In these new and strange times, we’ve all been told to limit the amount of time we spend outside of our homes and not to venture too far. So how can you ensure you and your family are experiencing nature and all its benefits?
Getting out in nature, can help children (and adults) to have a broad sensory experience, it can encourage imagination, and get children using their body in different ways. It is often motivating and soothing. The great outdoors is becoming more and more accessible for people with a disability with work happening around accessing national parks, beaches and the wilderness.
Even with social distancing in place there are some great ways that you and your family can get out and enjoy nature.
- Lie out in your yard and watch birds flying, butterflies fluttering or clouds drifting
- Try some star gazing at night. You can find star charts online and subscribe for notifications when the international space station can be seen from Brisbane.
- Your child can carry a basket (or use their wheelchair tray) to collect flowers from your garden or around your neighbourhood. Ask them to describe them to you - the colours, the smell, how they feel. They can use their communication device, signs or words to help.
- Go for a walk or take your child in their wheelchair/stroller. Collect leaves, sticks, feathers, flowers, seed pods and rocks along the way. When you’re home these can be a nature sensory basket to smell, feel and look at.
- Use a magnify glass to look at objects from nature. This could even be the dead moth you’ve found in your pantry while you did a deep clean!
- Use sticks, rocks and seed pods to create sound. Can you play a tune with two sticks together?
- On a rainy day, get out into the rain (pending health and equipment). Try to catch the rain on your tongues or feel a gentle sprinkle turn to heavy plopping rain.
- Have a picnic on your balcony or in your garden.
- Your picnic rug can double up as an exercise mat to do home exercises and therapy activities outside.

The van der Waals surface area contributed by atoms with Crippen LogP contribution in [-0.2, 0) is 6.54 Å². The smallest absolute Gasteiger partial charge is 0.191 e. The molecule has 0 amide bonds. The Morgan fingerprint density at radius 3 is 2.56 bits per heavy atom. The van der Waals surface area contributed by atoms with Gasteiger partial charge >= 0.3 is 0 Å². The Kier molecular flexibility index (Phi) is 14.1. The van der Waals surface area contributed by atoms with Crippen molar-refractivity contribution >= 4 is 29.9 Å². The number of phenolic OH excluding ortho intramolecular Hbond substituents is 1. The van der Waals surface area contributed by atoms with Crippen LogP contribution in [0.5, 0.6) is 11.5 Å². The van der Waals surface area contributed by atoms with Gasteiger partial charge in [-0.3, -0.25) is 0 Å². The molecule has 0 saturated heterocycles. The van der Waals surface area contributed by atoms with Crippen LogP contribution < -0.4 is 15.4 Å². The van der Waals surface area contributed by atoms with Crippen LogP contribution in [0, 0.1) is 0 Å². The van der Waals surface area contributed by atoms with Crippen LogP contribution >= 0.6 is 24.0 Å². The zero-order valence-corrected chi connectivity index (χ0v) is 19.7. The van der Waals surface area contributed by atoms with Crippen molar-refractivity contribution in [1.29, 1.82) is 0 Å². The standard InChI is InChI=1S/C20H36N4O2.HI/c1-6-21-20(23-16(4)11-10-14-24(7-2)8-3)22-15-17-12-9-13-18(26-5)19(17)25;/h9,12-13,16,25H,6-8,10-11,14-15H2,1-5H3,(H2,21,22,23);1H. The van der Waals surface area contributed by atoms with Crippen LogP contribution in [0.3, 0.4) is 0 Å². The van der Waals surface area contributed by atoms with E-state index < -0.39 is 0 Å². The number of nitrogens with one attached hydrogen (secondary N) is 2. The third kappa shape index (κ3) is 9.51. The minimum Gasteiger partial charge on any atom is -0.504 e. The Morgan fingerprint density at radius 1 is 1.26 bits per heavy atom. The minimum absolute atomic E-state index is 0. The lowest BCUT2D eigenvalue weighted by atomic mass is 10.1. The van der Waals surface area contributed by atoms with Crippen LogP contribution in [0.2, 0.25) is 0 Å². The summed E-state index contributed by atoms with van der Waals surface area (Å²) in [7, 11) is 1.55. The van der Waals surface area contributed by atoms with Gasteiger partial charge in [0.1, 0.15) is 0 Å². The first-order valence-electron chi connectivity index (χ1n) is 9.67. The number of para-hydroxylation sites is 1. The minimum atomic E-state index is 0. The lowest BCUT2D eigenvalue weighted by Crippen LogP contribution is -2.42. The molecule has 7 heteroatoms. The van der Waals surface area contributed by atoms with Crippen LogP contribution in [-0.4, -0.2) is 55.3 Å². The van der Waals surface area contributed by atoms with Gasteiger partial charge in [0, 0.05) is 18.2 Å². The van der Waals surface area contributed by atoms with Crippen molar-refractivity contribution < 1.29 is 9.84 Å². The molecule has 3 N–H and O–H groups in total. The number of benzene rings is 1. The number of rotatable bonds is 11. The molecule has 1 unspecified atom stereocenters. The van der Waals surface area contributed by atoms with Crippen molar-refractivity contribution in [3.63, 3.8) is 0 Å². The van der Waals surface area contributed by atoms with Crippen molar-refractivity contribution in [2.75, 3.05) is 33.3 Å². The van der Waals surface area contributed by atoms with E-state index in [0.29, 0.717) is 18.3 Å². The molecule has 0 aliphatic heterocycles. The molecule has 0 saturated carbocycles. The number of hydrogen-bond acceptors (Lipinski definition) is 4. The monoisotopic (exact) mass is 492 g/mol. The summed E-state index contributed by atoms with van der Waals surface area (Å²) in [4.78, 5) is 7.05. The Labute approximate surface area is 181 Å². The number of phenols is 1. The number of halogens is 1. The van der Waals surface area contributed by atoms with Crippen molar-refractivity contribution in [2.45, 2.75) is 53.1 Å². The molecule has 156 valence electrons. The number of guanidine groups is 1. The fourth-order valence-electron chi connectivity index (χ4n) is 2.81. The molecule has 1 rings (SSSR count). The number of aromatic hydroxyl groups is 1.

- Collect and paint rocks (even if you have to buy them from Bunnings if the nearest creek isn’t possible right now). You can practice identifying and requesting colours and have fun being creative.
- Use a stick to make shapes in the dirt or in a tray of sand.
- Do you usually go for your walk/ride in the day? Why not go at night? Put some bike reflectors on strollers or even wear a reflective shirt. Take a torch and see if you can spot some possums on wires.
- Fill a bucket or dish with water. Experiment with objects to see which will flaot and which will sink. Do feathers float? Will a rock sink? Print or upload a ‘float’ or ‘sink’ symbol and your child can communicate what they think will occur by switching, pointing or speaking.
- Use an old bucket, washtub or wheelbarrow as a mud pit. Allow your child to explore their inner mud baker to create some masterpiece mudcakes! Check out Nature Play Qld tips on making a mud pit.
- Start a vegetable garden or grow indoor herbs. If you don’t want to venture to the nursery you can order plants online.
- Water your garden. Let your child use a watering can or the hose or even a spray bottle.
- Use a piece of book contact to make a collage of nature items you find. Peel off one side so the sticky side is facing up and your child can put the pieces on. Use another piece to cover over this and they’ll have a piece of art to keep.
- Take photos of your nature adventures. Photos of ants, spiders and leaves will be great to look back on if there are days you can’t get outside.
These explorations of nature can be part of your home school program. They can be used in your child’s therapy. They can be used as part of a sensory diet. They can be used for your whole family to connect. We encourage you to help your child engage with nature as much as you can and however you can. We understand the effort it may take to adapt these ideas for your child so please let us know if we can help! Nature is available for everyone to enjoy, experience and explore!